Eight years ago, I was told I was allergic to gluten...two weeks before moving into college. Unsure of what gluten even was and fear of getting sicker, I stuck to salads because the dining halls weren’t very equipped with “gluten free” eating. I lost 15lbs. THEN I found out how to avoid gluten and learned about gluten free baked goods and allllll the yummy stuff and those 15lbs came back. The gluten free diet wasn’t what caused me to lose that weight. It was the

Tracking lets you know exactly (or roughly) how many calories—and macros—you’re putting into your body. This lets you know if you’re on track to seeing results. Other methods are effective but do require more diligence and attention to your biofeedback, enduring a bit more hunger, likely a bit more restriction, and likely a bit more time because some days you will eat more food.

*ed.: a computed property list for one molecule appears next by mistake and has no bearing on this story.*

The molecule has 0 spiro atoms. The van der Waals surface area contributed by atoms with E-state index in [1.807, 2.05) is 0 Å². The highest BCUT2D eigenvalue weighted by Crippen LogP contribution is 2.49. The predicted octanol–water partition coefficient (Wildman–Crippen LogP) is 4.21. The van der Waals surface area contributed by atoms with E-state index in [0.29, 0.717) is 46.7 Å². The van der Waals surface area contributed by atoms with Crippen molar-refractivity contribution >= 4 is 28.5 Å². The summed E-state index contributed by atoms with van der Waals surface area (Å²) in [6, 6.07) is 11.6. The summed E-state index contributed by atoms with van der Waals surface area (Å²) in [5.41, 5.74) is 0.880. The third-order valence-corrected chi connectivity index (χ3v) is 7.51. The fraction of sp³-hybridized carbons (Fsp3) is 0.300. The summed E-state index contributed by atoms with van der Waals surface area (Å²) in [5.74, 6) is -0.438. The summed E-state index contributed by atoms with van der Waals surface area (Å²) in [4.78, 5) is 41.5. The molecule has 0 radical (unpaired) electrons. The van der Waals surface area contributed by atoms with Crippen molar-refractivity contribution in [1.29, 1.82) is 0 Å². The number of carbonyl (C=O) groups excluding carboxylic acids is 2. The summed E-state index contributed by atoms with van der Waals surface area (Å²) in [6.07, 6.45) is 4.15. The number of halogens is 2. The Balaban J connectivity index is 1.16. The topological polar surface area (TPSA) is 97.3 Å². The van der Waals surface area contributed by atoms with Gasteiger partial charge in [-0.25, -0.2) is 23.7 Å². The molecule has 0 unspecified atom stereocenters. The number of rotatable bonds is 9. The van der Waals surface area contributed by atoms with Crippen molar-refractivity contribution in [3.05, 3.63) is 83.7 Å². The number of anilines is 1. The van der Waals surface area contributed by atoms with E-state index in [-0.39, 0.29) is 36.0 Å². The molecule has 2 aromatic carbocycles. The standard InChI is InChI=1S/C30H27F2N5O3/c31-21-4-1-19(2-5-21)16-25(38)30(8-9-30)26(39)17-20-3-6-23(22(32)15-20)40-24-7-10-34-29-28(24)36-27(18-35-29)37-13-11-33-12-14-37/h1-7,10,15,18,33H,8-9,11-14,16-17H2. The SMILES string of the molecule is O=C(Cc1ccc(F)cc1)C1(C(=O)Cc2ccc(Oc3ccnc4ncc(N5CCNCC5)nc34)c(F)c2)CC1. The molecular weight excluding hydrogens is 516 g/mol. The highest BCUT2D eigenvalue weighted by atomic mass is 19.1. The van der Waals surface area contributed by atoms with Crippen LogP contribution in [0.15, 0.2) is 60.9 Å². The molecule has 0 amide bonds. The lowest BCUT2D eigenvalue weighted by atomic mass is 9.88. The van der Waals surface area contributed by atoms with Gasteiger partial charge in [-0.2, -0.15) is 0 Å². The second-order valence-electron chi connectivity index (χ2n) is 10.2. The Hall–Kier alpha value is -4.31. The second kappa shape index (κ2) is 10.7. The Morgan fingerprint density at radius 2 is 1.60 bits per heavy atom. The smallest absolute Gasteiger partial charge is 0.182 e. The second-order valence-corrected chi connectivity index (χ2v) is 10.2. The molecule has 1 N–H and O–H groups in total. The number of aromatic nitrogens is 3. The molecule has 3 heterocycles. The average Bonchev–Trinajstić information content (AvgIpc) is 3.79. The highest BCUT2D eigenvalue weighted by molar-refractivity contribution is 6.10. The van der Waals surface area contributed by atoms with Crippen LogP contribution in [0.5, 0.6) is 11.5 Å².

When you use tracking as a means to allow your cravings to be satisfied, you open a whole new world of tracking.

I almost always track on the weekends.


Not to make sure I don’t “eat too much” or “go off track” or “fall off the bandwagon”.

But actually so I (1) eat enough food and can use tracking to stay accountable to that and (2) to allow flexibility and to follow a more traditional “if it fits your macros” style of eating.